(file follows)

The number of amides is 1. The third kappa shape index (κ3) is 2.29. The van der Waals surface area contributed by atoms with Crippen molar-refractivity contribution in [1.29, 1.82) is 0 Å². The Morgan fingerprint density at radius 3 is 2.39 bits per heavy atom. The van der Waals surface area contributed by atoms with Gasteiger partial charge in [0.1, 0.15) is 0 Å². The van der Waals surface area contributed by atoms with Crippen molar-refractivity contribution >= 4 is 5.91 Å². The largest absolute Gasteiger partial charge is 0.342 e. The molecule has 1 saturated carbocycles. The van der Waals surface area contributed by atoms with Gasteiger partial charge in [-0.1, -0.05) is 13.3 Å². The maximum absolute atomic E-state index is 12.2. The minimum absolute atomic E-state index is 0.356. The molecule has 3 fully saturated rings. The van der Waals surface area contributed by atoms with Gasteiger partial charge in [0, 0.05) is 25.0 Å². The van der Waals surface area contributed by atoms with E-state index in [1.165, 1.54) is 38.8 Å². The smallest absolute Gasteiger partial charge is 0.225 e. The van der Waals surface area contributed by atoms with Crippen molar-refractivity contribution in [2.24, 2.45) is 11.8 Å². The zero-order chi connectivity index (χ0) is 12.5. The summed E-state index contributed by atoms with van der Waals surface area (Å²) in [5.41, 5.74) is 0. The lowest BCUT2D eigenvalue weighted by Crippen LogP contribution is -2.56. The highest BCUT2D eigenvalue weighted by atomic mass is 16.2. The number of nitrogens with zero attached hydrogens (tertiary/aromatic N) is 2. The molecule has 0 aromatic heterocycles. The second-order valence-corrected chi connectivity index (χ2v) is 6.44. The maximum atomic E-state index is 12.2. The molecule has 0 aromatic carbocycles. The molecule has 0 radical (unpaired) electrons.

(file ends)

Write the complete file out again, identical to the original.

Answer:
The number of amides is 1. The third kappa shape index (κ3) is 2.29. The van der Waals surface area contributed by atoms with Crippen molar-refractivity contribution in [1.29, 1.82) is 0 Å². The Morgan fingerprint density at radius 3 is 2.39 bits per heavy atom. The van der Waals surface area contributed by atoms with Gasteiger partial charge in [0.1, 0.15) is 0 Å². The van der Waals surface area contributed by atoms with Crippen molar-refractivity contribution >= 4 is 5.91 Å². The largest absolute Gasteiger partial charge is 0.342 e. The molecule has 1 saturated carbocycles. The van der Waals surface area contributed by atoms with Gasteiger partial charge in [-0.1, -0.05) is 13.3 Å². The maximum absolute atomic E-state index is 12.2. The minimum absolute atomic E-state index is 0.356. The molecule has 3 fully saturated rings. The van der Waals surface area contributed by atoms with Gasteiger partial charge in [0, 0.05) is 25.0 Å². The van der Waals surface area contributed by atoms with E-state index in [1.165, 1.54) is 38.8 Å². The smallest absolute Gasteiger partial charge is 0.225 e. The van der Waals surface area contributed by atoms with Crippen molar-refractivity contribution in [2.24, 2.45) is 11.8 Å². The zero-order chi connectivity index (χ0) is 12.5. The summed E-state index contributed by atoms with van der Waals surface area (Å²) in [5.41, 5.74) is 0. The lowest BCUT2D eigenvalue weighted by Crippen LogP contribution is -2.56. The highest BCUT2D eigenvalue weighted by atomic mass is 16.2. The number of nitrogens with zero attached hydrogens (tertiary/aromatic N) is 2. The molecule has 0 aromatic heterocycles. The second-order valence-corrected chi connectivity index (χ2v) is 6.44. The maximum atomic E-state index is 12.2. The molecule has 0 aromatic carbocycles. The molecule has 0 radical (unpaired) electrons.